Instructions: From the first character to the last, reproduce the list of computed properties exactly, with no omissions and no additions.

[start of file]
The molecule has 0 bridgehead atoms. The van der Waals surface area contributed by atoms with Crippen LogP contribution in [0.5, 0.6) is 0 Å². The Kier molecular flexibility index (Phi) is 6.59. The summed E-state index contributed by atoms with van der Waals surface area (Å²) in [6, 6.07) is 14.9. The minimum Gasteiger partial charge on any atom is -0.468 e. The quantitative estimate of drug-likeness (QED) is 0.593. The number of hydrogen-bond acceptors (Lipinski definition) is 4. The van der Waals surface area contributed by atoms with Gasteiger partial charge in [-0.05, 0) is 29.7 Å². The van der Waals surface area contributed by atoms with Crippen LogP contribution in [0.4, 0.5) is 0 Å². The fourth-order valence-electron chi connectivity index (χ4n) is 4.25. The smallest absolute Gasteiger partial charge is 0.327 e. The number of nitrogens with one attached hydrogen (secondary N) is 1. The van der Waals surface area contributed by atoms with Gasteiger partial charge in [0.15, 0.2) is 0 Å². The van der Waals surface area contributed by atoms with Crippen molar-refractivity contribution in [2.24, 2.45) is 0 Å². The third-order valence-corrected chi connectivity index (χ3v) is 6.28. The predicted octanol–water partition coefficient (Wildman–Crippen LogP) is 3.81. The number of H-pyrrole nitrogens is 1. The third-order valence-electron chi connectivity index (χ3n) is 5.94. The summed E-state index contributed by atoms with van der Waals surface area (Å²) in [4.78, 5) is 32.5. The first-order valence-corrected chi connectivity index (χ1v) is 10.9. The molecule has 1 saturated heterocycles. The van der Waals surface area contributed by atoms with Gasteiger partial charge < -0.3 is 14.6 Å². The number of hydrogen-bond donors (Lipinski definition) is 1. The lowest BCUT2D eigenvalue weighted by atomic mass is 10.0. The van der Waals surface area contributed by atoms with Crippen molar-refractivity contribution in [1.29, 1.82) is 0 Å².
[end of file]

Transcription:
The molecule has 0 bridgehead atoms. The van der Waals surface area contributed by atoms with Crippen LogP contribution in [0.5, 0.6) is 0 Å². The Kier molecular flexibility index (Phi) is 6.59. The summed E-state index contributed by atoms with van der Waals surface area (Å²) in [6, 6.07) is 14.9. The minimum Gasteiger partial charge on any atom is -0.468 e. The quantitative estimate of drug-likeness (QED) is 0.593. The number of hydrogen-bond acceptors (Lipinski definition) is 4. The van der Waals surface area contributed by atoms with Gasteiger partial charge in [-0.05, 0) is 29.7 Å². The van der Waals surface area contributed by atoms with Crippen LogP contribution in [0.4, 0.5) is 0 Å². The fourth-order valence-electron chi connectivity index (χ4n) is 4.25. The smallest absolute Gasteiger partial charge is 0.327 e. The number of nitrogens with one attached hydrogen (secondary N) is 1. The van der Waals surface area contributed by atoms with Gasteiger partial charge in [0.15, 0.2) is 0 Å². The van der Waals surface area contributed by atoms with Crippen molar-refractivity contribution in [2.24, 2.45) is 0 Å². The third-order valence-corrected chi connectivity index (χ3v) is 6.28. The predicted octanol–water partition coefficient (Wildman–Crippen LogP) is 3.81. The number of H-pyrrole nitrogens is 1. The third-order valence-electron chi connectivity index (χ3n) is 5.94. The summed E-state index contributed by atoms with van der Waals surface area (Å²) in [4.78, 5) is 32.5. The first-order valence-corrected chi connectivity index (χ1v) is 10.9. The molecule has 1 saturated heterocycles. The van der Waals surface area contributed by atoms with Gasteiger partial charge < -0.3 is 14.6 Å². The number of hydrogen-bond donors (Lipinski definition) is 1. The lowest BCUT2D eigenvalue weighted by atomic mass is 10.0. The van der Waals surface area contributed by atoms with Crippen molar-refractivity contribution in [1.29, 1.82) is 0 Å².